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Journal of the Chilean Chemical Society

versión On-line ISSN 0717-9707

J. Chil. Chem. Soc. vol.60 no.4 Concepción dic. 2015 





1Herabl Medicines Research Center, Pharmaceutical Sciences Branch, Islamic Azad University, Tehran - Iran (HMRS).
Department of Phytochemistry and Essential Oil Technology, Faculty of Pharmaceutical Chemistry, Pharmaceutical Sciences Branch, Islamic Azad University,
Tehran — Iran (IAUPS).
3Young Researchers and Elite Club, Pharmaceutical Sciences Branch, Islamic Azad University, Tehran — Iran.
4Department of Pharmacognosy, Faculty of Pharmacy, Pharmaceutical Sciences Branch, Islamic Azad University, Tehran — Iran (IAUPS).
* e-mail:


The essential oil content in the flowers of Salvia aegyptiaca growing wild in south of Iran was found to be 0.1% (v/w). The essential oil was analyzed by GC and GC-MS. Ten constituents, representing 98.7 % of the flowers essential oil were identified. The major component of S. aegyptiaca flowers essential oil was identified as octane (60.7%). The fixed oil content and fatty acid composition of the seeds were also analyzed in order to determine their potential for human or animal consumption. The oil content in these edible seeds was found to be 16.2 %. The oil was analyzed by GC and GC/MS and twenty six components identified which constituted 84.6 % of the oil. The main compounds of the seeds oil were characterized as n-dodecane (23.9%), tetradecane (15.6%) and n-decane (10.5%).

Keywords: Salvia aegyptiaca, Lamiaceae, Flowers, Essential oil, Seeds, Fixed oil



The largest genus of the Lamiaceae family, the genus Salvia L. represents an enormous and cosmopolitan assemblage of nearly 1000 species displaying remarkable variation. It has undergone marked species radiations in three regions of the world: Central and South America (500 spp.), Central Asia/ Mediterranean (250 spp.) and Eastern Asia (90 spp.) [1]. Iran, particularly, is one of the centers of origin of the genus Salvia with 67 species, here called with the common Persian name of "Maryam-Goli" and about 53% of endemics [2]. Some species of the genus Salvia are used as flavorings, food condiments and perfume additives and cultivated for the aromatic characteristics [3]. Salvia species have been widely used in folk medicine as anticancer, antiviral, antimicrobial, antioxidant, anti-inflammatory and spasmolytic treatments and further have been used in relief of mental, nervous and gastrointestinal disorders [4].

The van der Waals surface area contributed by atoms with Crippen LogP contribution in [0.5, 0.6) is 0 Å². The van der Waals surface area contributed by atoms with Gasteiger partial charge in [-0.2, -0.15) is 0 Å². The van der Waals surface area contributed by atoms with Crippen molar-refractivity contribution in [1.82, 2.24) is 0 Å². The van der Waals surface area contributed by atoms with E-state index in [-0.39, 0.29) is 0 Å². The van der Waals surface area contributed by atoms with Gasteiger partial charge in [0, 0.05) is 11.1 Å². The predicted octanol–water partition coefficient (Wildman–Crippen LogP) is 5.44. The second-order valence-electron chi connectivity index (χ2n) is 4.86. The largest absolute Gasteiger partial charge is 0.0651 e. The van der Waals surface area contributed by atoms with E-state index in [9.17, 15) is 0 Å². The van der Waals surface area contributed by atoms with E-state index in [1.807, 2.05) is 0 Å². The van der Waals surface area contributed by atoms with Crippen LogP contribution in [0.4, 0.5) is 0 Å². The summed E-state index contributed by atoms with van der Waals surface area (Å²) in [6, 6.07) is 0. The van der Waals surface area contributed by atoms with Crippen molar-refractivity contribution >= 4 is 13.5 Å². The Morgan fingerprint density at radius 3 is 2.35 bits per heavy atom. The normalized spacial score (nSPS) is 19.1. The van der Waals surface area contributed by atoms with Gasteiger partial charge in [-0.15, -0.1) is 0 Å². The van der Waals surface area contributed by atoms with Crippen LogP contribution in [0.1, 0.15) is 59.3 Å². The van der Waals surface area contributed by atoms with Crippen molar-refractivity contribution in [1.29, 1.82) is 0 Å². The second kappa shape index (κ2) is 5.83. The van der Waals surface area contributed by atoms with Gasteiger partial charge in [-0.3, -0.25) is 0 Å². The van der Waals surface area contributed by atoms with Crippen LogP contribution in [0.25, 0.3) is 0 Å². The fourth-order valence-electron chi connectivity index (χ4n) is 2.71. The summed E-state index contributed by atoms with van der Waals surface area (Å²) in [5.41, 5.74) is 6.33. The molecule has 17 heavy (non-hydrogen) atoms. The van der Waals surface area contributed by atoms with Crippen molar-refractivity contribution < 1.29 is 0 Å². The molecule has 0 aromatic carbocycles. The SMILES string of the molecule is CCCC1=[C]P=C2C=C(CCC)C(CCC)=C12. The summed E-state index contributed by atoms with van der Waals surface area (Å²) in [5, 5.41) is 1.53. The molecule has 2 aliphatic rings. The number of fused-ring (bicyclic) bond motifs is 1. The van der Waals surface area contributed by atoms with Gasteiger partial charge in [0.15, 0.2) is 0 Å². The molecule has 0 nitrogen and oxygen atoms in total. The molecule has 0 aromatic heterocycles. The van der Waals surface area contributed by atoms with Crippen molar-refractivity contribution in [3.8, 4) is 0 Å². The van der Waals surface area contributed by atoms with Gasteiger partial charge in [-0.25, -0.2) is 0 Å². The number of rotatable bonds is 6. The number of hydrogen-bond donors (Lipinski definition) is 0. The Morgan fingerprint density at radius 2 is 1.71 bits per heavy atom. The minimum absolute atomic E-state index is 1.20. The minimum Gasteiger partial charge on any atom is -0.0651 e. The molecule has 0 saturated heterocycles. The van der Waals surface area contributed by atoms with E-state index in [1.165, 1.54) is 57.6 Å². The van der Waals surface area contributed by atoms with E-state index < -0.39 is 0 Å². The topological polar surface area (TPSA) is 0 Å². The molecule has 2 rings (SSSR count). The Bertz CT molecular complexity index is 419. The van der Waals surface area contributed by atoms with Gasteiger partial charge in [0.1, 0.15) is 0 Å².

Abietane, labdane, ictexane, neoclerodane and phenalenone types of diterpenoids [5,6], triterpenoids and sterols [7], phenolic acids, anthocyanins, flavonoids, coumarins and polysaccharides and their derivatives [4] were reported as major constituents of Salvia species. Most Salvia species are rich in essential oils, and various biologically active monoterpenoid/sesquiterpenoid have been reported in them possessing diverse biological activities such as antioxidant [8,9], anti-inflammatory [9,10], analgesic [11], anticonvulsant, anti-ulcerogenic, tranquillizing activities [12] and antibacterial activities [13]. Furthermore, the Salvia species, often pleasantly aromatic plants of potential economic interest, comprise the majority of the essential oil rich genera of the Lamiaceae, and particularly tend to accumulate monoterpenoid-rich essential oils.

Salvia aegyptiaca L. is a native plant which is found just in south of Iran and grows up to a height of about 70-90 cm. This plant is extensively exploited as a medicinal plant and locally called "Maryam-Goli Mesri". It is used as antiseptic, carminative, digestive and analgesic in Iranian folk medicine. Significant antibacterial, cytotoxic and antioxidant potential of S. aegyptiaca has also been identified [14]. Literature survey revealed several reports from the essential oil composition of S. aegyptiaca aerial parts [15-17] but there was no attempt to study the essential oil of S. aegyptiaca flowers up to now. Regarding it and the pleasant odor of the flowers, we were prompted to investigate the volatile components of S. aegyptiaca flowers for the first time. Since there was no phytochemical investigation on the seeds oil, the chemical profile of S. aegyptiaca seeds oil was also studied.


Plant material

Flowers of S. aegyptiaca were collected in July 2014 from Abmah village, north of Bandar Abbas, Hormozgan Province, Iran: (27°11' N 56°16' E, 900m). Specimen was identified by R. Asadpour and voucher was deposited in the Herbarium of Faculty of Pharmacy, Pharmaceutical Sciences Branch, Islamic Azad University (IAUPS), Tehran under code number 504-PMP/A.

Essential oil extraction

Flowers (100 g) were submitted to hydrodistillation in a Clevenger-type apparatus for 3 hours. At the end of distillation the essential oil was collected, dried with anhydrous Na2SO4, measured, and transferred to clean glass vials and kept at a temperature of -18°C for further analyses.

Fixed oil extraction

Fixed oil extraction was performed with a Soxhlet apparatus using n-hexane as the solvent. 100 g of powdered seeds was extracted for 6 h and then the solvent was evaporated by using a rotary evaporator at 30 °C. The pure oil was transferred into a small glass vial, flushed with nitrogen and maintained at -18°C until analyzed for fatty acid composition.